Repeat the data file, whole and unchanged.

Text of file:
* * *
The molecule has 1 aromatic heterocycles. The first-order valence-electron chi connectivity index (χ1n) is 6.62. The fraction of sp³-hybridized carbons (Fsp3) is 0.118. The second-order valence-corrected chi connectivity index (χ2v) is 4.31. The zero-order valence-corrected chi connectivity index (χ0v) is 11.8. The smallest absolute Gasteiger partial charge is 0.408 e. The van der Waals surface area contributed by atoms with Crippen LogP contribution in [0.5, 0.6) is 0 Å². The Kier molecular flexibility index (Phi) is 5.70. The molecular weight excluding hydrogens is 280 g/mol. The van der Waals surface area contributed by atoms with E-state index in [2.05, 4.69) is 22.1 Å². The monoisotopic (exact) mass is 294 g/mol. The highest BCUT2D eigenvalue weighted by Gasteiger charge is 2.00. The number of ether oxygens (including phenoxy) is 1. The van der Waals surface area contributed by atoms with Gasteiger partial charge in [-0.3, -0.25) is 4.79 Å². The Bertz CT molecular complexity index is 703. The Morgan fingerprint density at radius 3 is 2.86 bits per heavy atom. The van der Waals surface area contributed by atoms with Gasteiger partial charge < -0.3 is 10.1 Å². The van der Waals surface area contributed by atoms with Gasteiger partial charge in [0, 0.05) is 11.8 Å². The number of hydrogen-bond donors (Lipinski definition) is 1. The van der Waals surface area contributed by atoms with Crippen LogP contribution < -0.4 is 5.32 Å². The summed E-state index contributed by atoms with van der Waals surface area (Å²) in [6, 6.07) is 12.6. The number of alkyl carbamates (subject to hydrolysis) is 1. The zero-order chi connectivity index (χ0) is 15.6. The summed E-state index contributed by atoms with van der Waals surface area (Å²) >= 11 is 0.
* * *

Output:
The molecule has 1 aromatic heterocycles. The first-order valence-electron chi connectivity index (χ1n) is 6.62. The fraction of sp³-hybridized carbons (Fsp3) is 0.118. The second-order valence-corrected chi connectivity index (χ2v) is 4.31. The zero-order valence-corrected chi connectivity index (χ0v) is 11.8. The smallest absolute Gasteiger partial charge is 0.408 e. The van der Waals surface area contributed by atoms with Crippen LogP contribution in [0.5, 0.6) is 0 Å². The Kier molecular flexibility index (Phi) is 5.70. The molecular weight excluding hydrogens is 280 g/mol. The van der Waals surface area contributed by atoms with E-state index in [2.05, 4.69) is 22.1 Å². The monoisotopic (exact) mass is 294 g/mol. The highest BCUT2D eigenvalue weighted by Gasteiger charge is 2.00. The number of ether oxygens (including phenoxy) is 1. The van der Waals surface area contributed by atoms with Gasteiger partial charge in [-0.3, -0.25) is 4.79 Å². The Bertz CT molecular complexity index is 703. The Morgan fingerprint density at radius 3 is 2.86 bits per heavy atom. The van der Waals surface area contributed by atoms with Gasteiger partial charge < -0.3 is 10.1 Å². The van der Waals surface area contributed by atoms with Gasteiger partial charge in [0, 0.05) is 11.8 Å². The number of hydrogen-bond donors (Lipinski definition) is 1. The van der Waals surface area contributed by atoms with Crippen LogP contribution < -0.4 is 5.32 Å². The summed E-state index contributed by atoms with van der Waals surface area (Å²) in [6, 6.07) is 12.6. The number of alkyl carbamates (subject to hydrolysis) is 1. The zero-order chi connectivity index (χ0) is 15.6. The summed E-state index contributed by atoms with van der Waals surface area (Å²) >= 11 is 0.